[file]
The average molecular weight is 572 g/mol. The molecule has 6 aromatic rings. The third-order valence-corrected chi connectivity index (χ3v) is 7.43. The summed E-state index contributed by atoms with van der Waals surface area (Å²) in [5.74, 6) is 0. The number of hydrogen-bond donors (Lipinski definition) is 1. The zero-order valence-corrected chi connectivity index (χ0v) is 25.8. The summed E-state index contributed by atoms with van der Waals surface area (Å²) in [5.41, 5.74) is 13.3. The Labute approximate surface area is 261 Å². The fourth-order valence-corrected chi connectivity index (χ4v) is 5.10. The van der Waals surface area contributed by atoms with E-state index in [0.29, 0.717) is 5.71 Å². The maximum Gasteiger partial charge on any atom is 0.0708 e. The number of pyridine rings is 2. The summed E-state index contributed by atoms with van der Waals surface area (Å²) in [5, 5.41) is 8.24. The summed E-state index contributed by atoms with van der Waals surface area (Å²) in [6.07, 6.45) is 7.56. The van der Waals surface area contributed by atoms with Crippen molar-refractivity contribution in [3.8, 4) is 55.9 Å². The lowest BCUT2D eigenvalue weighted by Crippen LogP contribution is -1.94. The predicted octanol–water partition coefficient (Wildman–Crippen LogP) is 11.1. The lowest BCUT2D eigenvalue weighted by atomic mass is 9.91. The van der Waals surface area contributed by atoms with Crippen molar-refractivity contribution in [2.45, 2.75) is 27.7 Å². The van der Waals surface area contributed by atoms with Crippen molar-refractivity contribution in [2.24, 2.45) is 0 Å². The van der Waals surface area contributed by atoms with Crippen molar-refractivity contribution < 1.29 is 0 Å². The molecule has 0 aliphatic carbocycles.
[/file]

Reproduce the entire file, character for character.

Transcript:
The average molecular weight is 572 g/mol. The molecule has 6 aromatic rings. The third-order valence-corrected chi connectivity index (χ3v) is 7.43. The summed E-state index contributed by atoms with van der Waals surface area (Å²) in [5.74, 6) is 0. The number of hydrogen-bond donors (Lipinski definition) is 1. The zero-order valence-corrected chi connectivity index (χ0v) is 25.8. The summed E-state index contributed by atoms with van der Waals surface area (Å²) in [5.41, 5.74) is 13.3. The Labute approximate surface area is 261 Å². The fourth-order valence-corrected chi connectivity index (χ4v) is 5.10. The van der Waals surface area contributed by atoms with E-state index in [0.29, 0.717) is 5.71 Å². The maximum Gasteiger partial charge on any atom is 0.0708 e. The number of pyridine rings is 2. The summed E-state index contributed by atoms with van der Waals surface area (Å²) in [5, 5.41) is 8.24. The summed E-state index contributed by atoms with van der Waals surface area (Å²) in [6.07, 6.45) is 7.56. The van der Waals surface area contributed by atoms with Crippen molar-refractivity contribution in [3.8, 4) is 55.9 Å². The lowest BCUT2D eigenvalue weighted by Crippen LogP contribution is -1.94. The predicted octanol–water partition coefficient (Wildman–Crippen LogP) is 11.1. The lowest BCUT2D eigenvalue weighted by atomic mass is 9.91. The van der Waals surface area contributed by atoms with Crippen molar-refractivity contribution in [2.45, 2.75) is 27.7 Å². The van der Waals surface area contributed by atoms with Crippen molar-refractivity contribution in [2.24, 2.45) is 0 Å². The van der Waals surface area contributed by atoms with Crippen molar-refractivity contribution < 1.29 is 0 Å². The molecule has 0 aliphatic carbocycles.